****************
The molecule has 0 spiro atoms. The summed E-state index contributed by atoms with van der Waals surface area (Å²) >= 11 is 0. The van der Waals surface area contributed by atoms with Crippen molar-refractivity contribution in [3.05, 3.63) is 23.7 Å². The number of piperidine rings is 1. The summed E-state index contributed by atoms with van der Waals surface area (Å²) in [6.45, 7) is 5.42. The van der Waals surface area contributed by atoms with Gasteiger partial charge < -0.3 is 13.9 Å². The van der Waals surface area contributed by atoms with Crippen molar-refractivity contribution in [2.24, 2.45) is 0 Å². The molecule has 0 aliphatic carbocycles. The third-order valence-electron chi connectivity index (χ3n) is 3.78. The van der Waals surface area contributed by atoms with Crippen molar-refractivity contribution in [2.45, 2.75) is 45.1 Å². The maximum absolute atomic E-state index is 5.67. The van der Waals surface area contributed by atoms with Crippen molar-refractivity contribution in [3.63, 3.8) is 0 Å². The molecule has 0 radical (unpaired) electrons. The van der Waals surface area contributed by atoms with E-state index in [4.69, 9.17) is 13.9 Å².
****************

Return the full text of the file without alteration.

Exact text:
The molecule has 0 spiro atoms. The summed E-state index contributed by atoms with van der Waals surface area (Å²) >= 11 is 0. The van der Waals surface area contributed by atoms with Crippen molar-refractivity contribution in [3.05, 3.63) is 23.7 Å². The number of piperidine rings is 1. The summed E-state index contributed by atoms with van der Waals surface area (Å²) in [6.45, 7) is 5.42. The van der Waals surface area contributed by atoms with Gasteiger partial charge < -0.3 is 13.9 Å². The van der Waals surface area contributed by atoms with Crippen molar-refractivity contribution in [2.24, 2.45) is 0 Å². The molecule has 0 aliphatic carbocycles. The third-order valence-electron chi connectivity index (χ3n) is 3.78. The van der Waals surface area contributed by atoms with Crippen molar-refractivity contribution in [2.45, 2.75) is 45.1 Å². The maximum absolute atomic E-state index is 5.67. The van der Waals surface area contributed by atoms with Crippen molar-refractivity contribution in [3.63, 3.8) is 0 Å². The molecule has 0 radical (unpaired) electrons. The van der Waals surface area contributed by atoms with E-state index in [4.69, 9.17) is 13.9 Å².